Degree Type

Dissertation

Date of Award

2008

Degree Name

Doctor of Philosophy

Department

Materials Science and Engineering

First Advisor

Zhiqun Lin

Abstract

The use of spontaneous self-assembly as a lithography and external fields-free means to construct well-ordered, often intriguing structures has received much attention as a result of the ease of producing complex structures with small feature sizes. Self-assembly via irreversible solvent evaporation of a droplet containing nonvolatile solutes (polymers, nanoparticles, and colloids) represents one such case. However, the flow instabilities within the evaporating droplet often result in irregular dissipative structures (e.g., convection patterns and fingering instabilities). Therefore, fully utilizing evaporation as a simple tool for creating well-ordered structures that have numerous technological applications requires delicate control over several factors, including the evaporative flux, solution concentration, interfacial interaction between the solute and the substrate, etc.;In this study, we developed a simple route to produce highly regular polymeric structures in an easily controllable, cost-effective, and reproducible manner simply by allowing a drop to evaporate in a confined geometry consisting of a sphere on a Si surface (i.e., a sphere-on-Si geometry). The confined geometry provides unique environment for controlling the flow within the evaporating droplet, which, in turn, regulates the structure formation. A variety of polymers, including poly[2-methoxy-5-(2-ethylhexyloxy)-1,4-phenylenevinylene] (MEH-PPV), poly(ferrocenyldimethylsilane) (PFS), polystyrene (PS), poly(methyl methacrylate) (PMMA), and polystyrene-block-poly(methyl methacrylate) (PS-b-PMMA), are selected as nonvolatile solutes. A number of parameters are found to effectively mediate the structure formation, including the solution concentration, the interfacial interaction between the solute and the substrate, curvature and molecular effect. This simple, lithography-free route allows subsequent preparation of various metal, metal oxide, and carbon nanotube patterns with controlled spacing, size, and thickness.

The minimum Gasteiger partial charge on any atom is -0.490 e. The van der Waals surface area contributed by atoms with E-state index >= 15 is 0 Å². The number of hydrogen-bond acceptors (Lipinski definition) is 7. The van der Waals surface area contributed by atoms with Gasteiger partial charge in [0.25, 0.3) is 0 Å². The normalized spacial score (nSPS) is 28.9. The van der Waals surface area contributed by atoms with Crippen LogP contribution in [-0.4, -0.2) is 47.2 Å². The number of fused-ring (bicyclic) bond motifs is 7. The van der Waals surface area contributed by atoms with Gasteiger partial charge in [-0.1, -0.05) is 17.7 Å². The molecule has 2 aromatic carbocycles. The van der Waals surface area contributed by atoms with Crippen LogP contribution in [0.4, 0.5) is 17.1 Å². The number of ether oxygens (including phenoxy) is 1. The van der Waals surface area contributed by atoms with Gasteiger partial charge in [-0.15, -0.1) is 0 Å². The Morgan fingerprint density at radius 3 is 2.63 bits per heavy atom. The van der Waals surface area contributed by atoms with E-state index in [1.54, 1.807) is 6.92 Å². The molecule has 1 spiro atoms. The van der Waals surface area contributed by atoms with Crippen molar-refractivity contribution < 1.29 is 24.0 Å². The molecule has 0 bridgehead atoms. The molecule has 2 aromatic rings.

DOI

https://doi.org/10.31274/rtd-180813-16844

Publisher

Digital Repository @ Iowa State University, http://lib.dr.iastate.edu/

Copyright Owner

Suck Won Hong

Language

en

Proquest ID

AAI3307057

OCLC Number

243701525

ISBN

9780549543053

File Format

application/pdf

File Size

154 pages

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